General rules, even ones that are flawed, facilitate behaving rightly, because they allow a low-resolution look at morality with very minimal effort.
Let's pretend moral propositions are dots on a 2-D graph, and rules are lines (infinitely long). To keep it simple, rules only run horizontally or vertically. And the way to analyse the morality of a proposition (a point) is to figure out the closest rules in each direction (above, below, left, right) and which side of each of the rules the point falls on.
So if we wanted to analyse the moral proposition (3,6) we'd just go in each of the four cardinal directions from (3,6) and figure out which 4 moral rules we ran into, and which side of them we're on.
But moral rules aren't perfect! Some are even highly inaccurate. So how can these rules be a good idea? Well the point is if we're analysing (3,6) and we're checking for vertical lines and find them at X=1 and X=66, we know even if the X=66 line was so flawed as to be accurate within plus or minus 40, we'd still be left of it. On the other hand, we can see we're very close to the X=1 line, so even if it's highly accurate, we still need to use a more accurate technique to check the morality of that issue.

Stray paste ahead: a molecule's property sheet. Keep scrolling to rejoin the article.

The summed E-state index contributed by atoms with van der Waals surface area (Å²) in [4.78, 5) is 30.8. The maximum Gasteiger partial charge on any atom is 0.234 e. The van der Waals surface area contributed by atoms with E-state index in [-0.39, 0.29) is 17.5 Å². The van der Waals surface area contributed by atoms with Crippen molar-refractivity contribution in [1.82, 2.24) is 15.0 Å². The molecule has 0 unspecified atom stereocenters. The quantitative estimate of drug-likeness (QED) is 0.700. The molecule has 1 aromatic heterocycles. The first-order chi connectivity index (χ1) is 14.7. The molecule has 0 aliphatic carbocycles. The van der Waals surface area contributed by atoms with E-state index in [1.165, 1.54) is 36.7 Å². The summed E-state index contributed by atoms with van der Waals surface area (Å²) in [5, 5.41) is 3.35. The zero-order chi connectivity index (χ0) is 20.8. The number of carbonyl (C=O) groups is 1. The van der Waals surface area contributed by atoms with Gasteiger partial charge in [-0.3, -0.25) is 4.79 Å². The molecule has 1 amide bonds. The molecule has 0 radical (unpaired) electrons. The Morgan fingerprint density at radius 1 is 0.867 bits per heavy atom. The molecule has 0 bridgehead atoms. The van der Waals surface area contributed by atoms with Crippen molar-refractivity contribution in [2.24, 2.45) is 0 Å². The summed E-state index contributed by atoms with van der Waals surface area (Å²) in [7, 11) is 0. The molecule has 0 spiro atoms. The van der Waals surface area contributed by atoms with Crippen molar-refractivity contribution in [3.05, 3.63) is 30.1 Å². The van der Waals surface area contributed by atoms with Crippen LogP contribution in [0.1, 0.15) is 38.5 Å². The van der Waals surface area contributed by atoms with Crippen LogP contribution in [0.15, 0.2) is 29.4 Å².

Many propositions fall significantly distant from all lines (moral rules), and thus can be analysed purely from a quick, low-resolution look that's quite accurate even with faulty rules.